Ask Your Question

Angie's List Answers is the trusted spot to ask home improvement and health questions and get answers from service companies, health providers and consumers. For ratings and reviews on companies in your area, search Angie's List.

 
 
or
Submit
Top 30 Days Experts
Rank Leader Points*
1 kstreett 240
2 Guest_9020487 110
3 Guest_9190926 105
4 GoldenKid 100
5 ahowell 95
6 KnowledgeBase 95
7 skbloom 80
8 Guest_98024861 70
9 Guest_9311297 70
10 Guest_9400529 70

*Updates every 4 hours

Browse Projects By Category

Question DetailsAsked on 5/7/2013

information about pelican water systems. How effective are they in removing sulfur smell from the water.

we are thinking about installing this water system in our home to help remove sulfur smell in the water. How effective are they?

Do you have the same question? Follow this Question


1 Answer

1
Vote

Other than some chemical solvents, sulfur is one of the toughest things to get out of water.

The standard Pelican Water system is a filtration system only - it does not chemically treat the water or remove the dissolved minerals like iron and sulfur. If you use the enhanced sand filtration package for iron removal, some of the sulfur and associated bacteria (which are what cause the staining and clogging) will be picked up in that system, but that is not what it is designed to do, will make it clog quicker, and the dissolved sulfur in the water will pass right through. They do advertise a supplemental sulfur removal system that works by clorination, which is the normal treatment system for sulfur (does not remove the sulfur, but kills the bacteria which cause most of the smell and staining).

Unfortunately, if you have a serious sulfur or iron problem, you really need a full-house full-sized treatment system specifically designed to handle both water hardness (the dissolved minerals, which the Pelican system does NOT remove), and the dissolved sulfur. I would expect the small Pelican iron and sulfur removal units will clog up with the iron and sulfur blooming bacteria in no time.

Even in full-sized (25-45 gallon tanks) multi-stage system requires automated hyper-clorination and back-flushing daily or weekly in this situation, and complete removal and recharge of the filter/treatment media every 1-3 months in this environment. If you are looking for better drinking water the Pelican system might help some but is very unlikely to eliminate the smell. I would suggest just spending your money (and a lot less of it) on buying a bottled water dispenser and bottled water (the ones like Arrowhead water provides - 5 gallon bottles that sit upside down on a dispenser or cooler/dispenser).

If you want to protect your pipes from buildup and corrosion as well, and have pleasant bathing, hand washing, tooth brushing, and ice dispenser water then I would recommend a full-sized full-house system such as Culligan (although they are in the process of going bankrupt again) or similar local services.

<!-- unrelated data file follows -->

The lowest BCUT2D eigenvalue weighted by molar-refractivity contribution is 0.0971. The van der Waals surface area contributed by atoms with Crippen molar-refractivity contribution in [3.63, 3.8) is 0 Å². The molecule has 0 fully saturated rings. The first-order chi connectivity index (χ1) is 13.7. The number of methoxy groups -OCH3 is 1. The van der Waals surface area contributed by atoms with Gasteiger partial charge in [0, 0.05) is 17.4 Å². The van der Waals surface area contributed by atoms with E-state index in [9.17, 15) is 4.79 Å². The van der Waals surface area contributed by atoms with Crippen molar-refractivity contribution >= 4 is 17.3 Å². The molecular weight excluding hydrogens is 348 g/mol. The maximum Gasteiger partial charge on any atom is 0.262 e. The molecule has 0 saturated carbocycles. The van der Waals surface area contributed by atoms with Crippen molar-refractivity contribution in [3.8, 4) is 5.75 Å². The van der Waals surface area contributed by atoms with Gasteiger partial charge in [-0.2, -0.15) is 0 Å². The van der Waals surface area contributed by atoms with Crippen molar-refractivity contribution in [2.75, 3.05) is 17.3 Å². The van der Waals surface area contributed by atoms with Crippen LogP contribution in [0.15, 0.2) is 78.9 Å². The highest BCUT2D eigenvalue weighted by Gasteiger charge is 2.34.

If you have really noticeable sulfur smell, then you need a full water conditioning system to treat the water for hardness, iron, etc - then a final Reverse Osmosis unit to remove the sulfur. RO by itself will remove the sulfur pretty good, but unfortunately it will clog almost immediately if the water is not pretreated to remove hardness and iron and adjust the pH (acidity). You almost always have iron and pH balance problems when you have sulfur smell unless you are in a sulfur dome or oilfield area where the sulfur is coming from raw native sulfur (normally only along the Gulf coast area in Texas, Louisiana, Alabama) or in an oilfield or coal-tar environment where petroleum products are in the water.

To remove the sulfur properly I think what you are going to need is a clorination / filter media or sand filtration / calcium sulfur trap / softening / reverse osmosis 5-stage unit, which will cost maybe $3-6,000 to install, plus $1500-3000/ year for service and chemical replacement.

This is why most people in high sulfur areas either just buy bottled water (sometimes even (in rural areas where it is allowed) to the point of having a separate 1500-5000 gallon holding tank and pump system for treated water delivered weekly for the entire house), or pay tens of thousands of $ to have their well grouted off and deepened to try to find fresher water.

I would talk to as many iof my neighbors as I could about what they have done (and ask to taste and smell the water coming out of their faucet), talk to your local health department (and water utility if you are on public water) about common treatment options in your area, and maybe even go to your paper to see if they have done a major article in the past on the local conditons. You can also talk to well drillers (if you are on a well) about well chlorine treatments, and of course talk to local plumbers and water treatment services about what they say they can do (though of course taking all with a grain of salt).

Good luck - I once lived in an oilfield town where the tap water smelled like a sewer and the bathtub had to be skimmed after filling due to naturally occurring sulfur bacteria and petroleum products.

Answered 7 years ago by LCD




Related Questions


Terms Of Use
|
Privacy Policy